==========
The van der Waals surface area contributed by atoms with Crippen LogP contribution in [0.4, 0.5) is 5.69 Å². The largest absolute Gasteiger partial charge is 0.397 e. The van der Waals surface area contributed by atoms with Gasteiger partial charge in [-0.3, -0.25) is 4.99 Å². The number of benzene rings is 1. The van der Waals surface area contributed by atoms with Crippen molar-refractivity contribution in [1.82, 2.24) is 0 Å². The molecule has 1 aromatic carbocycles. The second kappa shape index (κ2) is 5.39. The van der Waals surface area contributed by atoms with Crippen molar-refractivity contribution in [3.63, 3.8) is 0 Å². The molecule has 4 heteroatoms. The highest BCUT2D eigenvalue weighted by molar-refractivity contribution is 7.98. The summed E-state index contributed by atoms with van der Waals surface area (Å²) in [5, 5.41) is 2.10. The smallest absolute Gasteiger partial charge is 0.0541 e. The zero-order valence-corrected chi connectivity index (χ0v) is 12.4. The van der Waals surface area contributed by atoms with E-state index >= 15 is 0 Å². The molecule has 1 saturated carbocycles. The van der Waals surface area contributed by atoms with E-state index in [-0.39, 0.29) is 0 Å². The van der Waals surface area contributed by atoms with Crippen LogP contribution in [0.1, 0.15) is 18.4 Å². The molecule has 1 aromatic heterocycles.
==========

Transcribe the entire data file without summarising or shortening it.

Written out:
The van der Waals surface area contributed by atoms with Crippen LogP contribution in [0.4, 0.5) is 5.69 Å². The largest absolute Gasteiger partial charge is 0.397 e. The van der Waals surface area contributed by atoms with Gasteiger partial charge in [-0.3, -0.25) is 4.99 Å². The number of benzene rings is 1. The van der Waals surface area contributed by atoms with Crippen molar-refractivity contribution in [1.82, 2.24) is 0 Å². The molecule has 1 aromatic carbocycles. The second kappa shape index (κ2) is 5.39. The van der Waals surface area contributed by atoms with Crippen molar-refractivity contribution in [3.63, 3.8) is 0 Å². The molecule has 4 heteroatoms. The highest BCUT2D eigenvalue weighted by molar-refractivity contribution is 7.98. The summed E-state index contributed by atoms with van der Waals surface area (Å²) in [5, 5.41) is 2.10. The smallest absolute Gasteiger partial charge is 0.0541 e. The zero-order valence-corrected chi connectivity index (χ0v) is 12.4. The van der Waals surface area contributed by atoms with E-state index >= 15 is 0 Å². The molecule has 1 saturated carbocycles. The van der Waals surface area contributed by atoms with E-state index in [-0.39, 0.29) is 0 Å². The van der Waals surface area contributed by atoms with Crippen LogP contribution in [0.1, 0.15) is 18.4 Å². The molecule has 1 aromatic heterocycles.